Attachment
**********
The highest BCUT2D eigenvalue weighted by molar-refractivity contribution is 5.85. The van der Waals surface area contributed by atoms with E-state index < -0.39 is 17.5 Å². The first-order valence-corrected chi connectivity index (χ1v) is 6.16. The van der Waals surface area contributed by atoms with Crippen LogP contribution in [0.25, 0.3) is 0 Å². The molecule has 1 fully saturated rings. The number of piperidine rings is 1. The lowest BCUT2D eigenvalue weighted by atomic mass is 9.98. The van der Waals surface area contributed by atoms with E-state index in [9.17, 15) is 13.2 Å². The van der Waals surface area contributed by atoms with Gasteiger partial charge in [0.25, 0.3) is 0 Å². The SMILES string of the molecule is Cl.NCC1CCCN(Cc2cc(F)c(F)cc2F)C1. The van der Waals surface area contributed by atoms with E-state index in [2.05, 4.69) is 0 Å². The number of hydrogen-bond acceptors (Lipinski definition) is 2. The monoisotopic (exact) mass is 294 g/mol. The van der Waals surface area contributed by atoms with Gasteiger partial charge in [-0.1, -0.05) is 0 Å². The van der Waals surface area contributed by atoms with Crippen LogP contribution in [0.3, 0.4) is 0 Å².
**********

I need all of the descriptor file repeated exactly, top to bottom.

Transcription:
The highest BCUT2D eigenvalue weighted by molar-refractivity contribution is 5.85. The van der Waals surface area contributed by atoms with E-state index < -0.39 is 17.5 Å². The first-order valence-corrected chi connectivity index (χ1v) is 6.16. The van der Waals surface area contributed by atoms with Crippen LogP contribution in [0.25, 0.3) is 0 Å². The molecule has 1 fully saturated rings. The number of piperidine rings is 1. The lowest BCUT2D eigenvalue weighted by atomic mass is 9.98. The van der Waals surface area contributed by atoms with E-state index in [9.17, 15) is 13.2 Å². The van der Waals surface area contributed by atoms with Gasteiger partial charge in [0.25, 0.3) is 0 Å². The SMILES string of the molecule is Cl.NCC1CCCN(Cc2cc(F)c(F)cc2F)C1. The van der Waals surface area contributed by atoms with E-state index in [2.05, 4.69) is 0 Å². The number of hydrogen-bond acceptors (Lipinski definition) is 2. The monoisotopic (exact) mass is 294 g/mol. The van der Waals surface area contributed by atoms with Gasteiger partial charge in [-0.1, -0.05) is 0 Å². The van der Waals surface area contributed by atoms with Crippen LogP contribution in [0.3, 0.4) is 0 Å².